# Thread: Wave equation: d'Alemberts Method

1. ## Wave equation: d'Alemberts Method

Hi all.

I have two questions.

The first question: Let us say I am given a PDE on this form:

$\frac{d^2}{dx^2}u+\frac{d^2}{dt^2}u=0$

for $0 and $t>0$. Does this mean that the solution u(x,y) is defined on the interval 0<x<L and t>0?

The second question: I wish to solve an initial- and boundary value problem for the wave equation using d'Alembert's method. The initial displacement is zero, and the initial velocity is given by:
$g(x)=x(\pi - x)$

Thus the solution is on the form:

$u(x,t)=\int_{x-ct}^{x+ct}{g^*(z)dz},$
where $g^*$ is the odd extension of $g$. What is the easiest way of solving this? Do I have to find the sine series expansion?

Thanks in advance. I really appreciate any help, since I - at the moment - cannot get help from anywhere else.

Regards,
Niles.

2. That looks like Laplace's equation for the first and I assume you mean the wave equation in 1D over a finite domain for the second right? The answer to the first is yes. For the second, I'll assume its:

$\text{D.E}\quad \frac{\partial^2 u}{\partial t^2}=a^2\frac{\partial^2 u}{\partial x^2},\quad 0\leq x\leq \pi,\quad -\infty

$\text{B.C}\quad u(0,t)=0\quad u(\pi,t)=0$

$\text{I.C}\quad u(x,0)=0\quad u_t(x,0)=g(x)=x(\pi-x)$

Ok then, the solution is simply:

$u(x,t)=\frac{1}{2a}\int_{x-at}^{x+at} \tilde{g_0}(\tau)d\tau$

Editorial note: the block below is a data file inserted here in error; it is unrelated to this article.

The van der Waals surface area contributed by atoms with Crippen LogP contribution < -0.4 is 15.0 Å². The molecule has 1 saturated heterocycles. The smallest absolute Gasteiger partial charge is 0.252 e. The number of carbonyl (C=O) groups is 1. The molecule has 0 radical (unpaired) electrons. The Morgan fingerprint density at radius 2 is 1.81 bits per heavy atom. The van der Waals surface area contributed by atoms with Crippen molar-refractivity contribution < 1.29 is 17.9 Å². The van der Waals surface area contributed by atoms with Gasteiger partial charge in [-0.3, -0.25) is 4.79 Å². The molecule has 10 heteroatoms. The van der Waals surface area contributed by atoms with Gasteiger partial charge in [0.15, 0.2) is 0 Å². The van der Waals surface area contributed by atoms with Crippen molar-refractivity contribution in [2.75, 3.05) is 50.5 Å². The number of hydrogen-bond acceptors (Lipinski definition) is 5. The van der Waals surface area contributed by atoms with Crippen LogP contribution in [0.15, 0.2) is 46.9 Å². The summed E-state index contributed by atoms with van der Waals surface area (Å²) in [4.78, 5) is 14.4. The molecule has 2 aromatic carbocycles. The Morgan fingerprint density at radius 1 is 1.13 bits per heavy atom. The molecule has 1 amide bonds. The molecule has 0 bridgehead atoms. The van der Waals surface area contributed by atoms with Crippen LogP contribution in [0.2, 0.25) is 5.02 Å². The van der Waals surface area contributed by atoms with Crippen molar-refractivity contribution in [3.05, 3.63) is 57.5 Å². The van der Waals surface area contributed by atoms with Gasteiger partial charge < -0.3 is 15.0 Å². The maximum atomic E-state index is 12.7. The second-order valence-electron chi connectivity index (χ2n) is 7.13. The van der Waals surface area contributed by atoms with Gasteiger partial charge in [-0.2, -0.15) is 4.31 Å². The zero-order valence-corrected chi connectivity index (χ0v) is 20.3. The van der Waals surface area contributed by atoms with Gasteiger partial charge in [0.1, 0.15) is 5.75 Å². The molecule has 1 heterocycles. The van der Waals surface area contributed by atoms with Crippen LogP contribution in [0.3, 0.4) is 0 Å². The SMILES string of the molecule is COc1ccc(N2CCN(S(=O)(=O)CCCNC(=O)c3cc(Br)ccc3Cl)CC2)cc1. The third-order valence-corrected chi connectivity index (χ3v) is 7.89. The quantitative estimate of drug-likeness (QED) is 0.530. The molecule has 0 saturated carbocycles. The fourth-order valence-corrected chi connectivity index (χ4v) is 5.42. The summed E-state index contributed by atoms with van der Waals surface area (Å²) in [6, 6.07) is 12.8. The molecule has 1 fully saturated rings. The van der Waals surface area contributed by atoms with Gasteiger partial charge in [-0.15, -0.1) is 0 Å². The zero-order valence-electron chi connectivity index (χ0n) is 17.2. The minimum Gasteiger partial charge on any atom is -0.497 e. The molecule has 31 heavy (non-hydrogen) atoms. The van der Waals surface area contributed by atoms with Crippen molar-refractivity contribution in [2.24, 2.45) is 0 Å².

where $\tilde{g_0}(x)$ is the odd extension of $g(x)$.

Can you derive the odd extension for $g(x)$ and then plot $u(x,t)$ for say 10 seconds? Tell you what, I'll use $g(x)=e^{x}\sin(x)$ and show what the odd extension for it between -2pi and 2pi looks like as well as the (cryptic) Mathematica code I used to plot it. Now, if I wanted to calculate u(x,t), I'd use those "conditional" expressions in the integral whenever the parameters x-at and x+at reaches each region.

Code:
f[x_] := Which[0 <= x <= Pi, Exp[x]*Sin[x], Pi <= x <= 2*Pi,
(-Exp[2*Pi - x])*Sin[2*Pi - x], -Pi <= x <= 0,
(-Exp[-x])*Sin[-x], -2*Pi <= x <= -Pi,
(-Exp[2*Pi + x])*Sin[2*Pi - x]];
Plot[f[x], {x, -2*Pi, 2*Pi}]

3. First of all, thanks for replying.

You are absolutely correct about #2. I am sorry for not writing it directly.

I took this exercise (d'Alembert) from an old exam, where the student is not allowed to use any electrical devices. In that case, is there no other way of solving it than finding the Fourier sine series?

4. Hey Niles. I don't know. Taking the odd extension in the way I suggested is the only way I know but I'm no expert in the matter.